One of the most interesting aspects of spiders is their webs. And this is, of course, no coincidence since those intricate, beautiful webs are so mysterious and awe-inspiring.
But what about tarantulas, they are pretty big, so, do they make really big webs, or is this something that they will not bother with?
Do tarantulas make webs? Tarantulas do make webs, but they do not make webs for catching food. Tarantulas will make webs before molting or while eating. They will also make webs for securing their burrows and their habitable area, among other reasons. Some tarantulas, however, may not make any webs at all.
Tarantulas are very complicated creatures. They do not follow anyone’s rules—only their own and frequently may act very strangely, especially when it comes to making webs. Below I share with you more details.
Do All Spiders Make Webs?
To every rule and principle in life, there are always exceptions. So do all spiders make webs, or is this a privilege reserved only for a select few?
All spiders can create silk, which is the material used for making webs. However, not all spiders will use that silk to create webs. In other words, although all spiders have the capability to make webs, not all of them will.
The reasoning behind this is simple.
Spiders use their silk for different purposes—some will use it to make a web while others can use it for building burrows, nests, and cocoons; Sometimes, they will use it for safety draglines, or while ballooning, and for egg sac protection and wrapping prey.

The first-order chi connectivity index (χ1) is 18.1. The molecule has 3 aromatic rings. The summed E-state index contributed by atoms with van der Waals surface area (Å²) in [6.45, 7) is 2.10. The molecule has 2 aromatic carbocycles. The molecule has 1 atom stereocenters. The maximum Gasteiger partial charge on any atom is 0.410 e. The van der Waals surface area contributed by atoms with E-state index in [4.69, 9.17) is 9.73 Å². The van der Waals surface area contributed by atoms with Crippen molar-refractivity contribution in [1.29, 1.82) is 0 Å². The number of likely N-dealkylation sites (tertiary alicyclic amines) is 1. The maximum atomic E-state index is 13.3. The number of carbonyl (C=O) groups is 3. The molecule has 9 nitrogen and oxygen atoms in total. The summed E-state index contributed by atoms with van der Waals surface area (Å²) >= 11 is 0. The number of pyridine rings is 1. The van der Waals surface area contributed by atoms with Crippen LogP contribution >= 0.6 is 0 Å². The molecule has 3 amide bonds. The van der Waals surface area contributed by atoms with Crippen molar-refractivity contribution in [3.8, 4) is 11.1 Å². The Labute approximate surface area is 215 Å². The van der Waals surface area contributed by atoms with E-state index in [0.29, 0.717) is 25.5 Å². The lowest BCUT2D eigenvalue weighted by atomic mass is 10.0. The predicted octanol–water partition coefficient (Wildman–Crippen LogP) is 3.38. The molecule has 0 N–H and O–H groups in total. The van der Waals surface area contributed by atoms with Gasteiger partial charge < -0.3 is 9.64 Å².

Experts believe that spiders can produce silk with varying strength and elasticity, which can be used for different purposes.
This means that tarantulas, too, can create silk that can be used for the making of webs. However, the important question that needs to be answered is, how do tarantulas use their webs?
Also read: Do Spiders Go Back to Their Web?
Do All Tarantulas Make Webs?
Beginner owners may get worried about their tarantulas when they see that it does not weave many webs, if any at all. However, there is nothing to worry about, as this is completely normal.
Let me explain.
Not all tarantulas will make webs. Depending on the species, some tarantulas will spin a lot of webbings while others will not make any at all.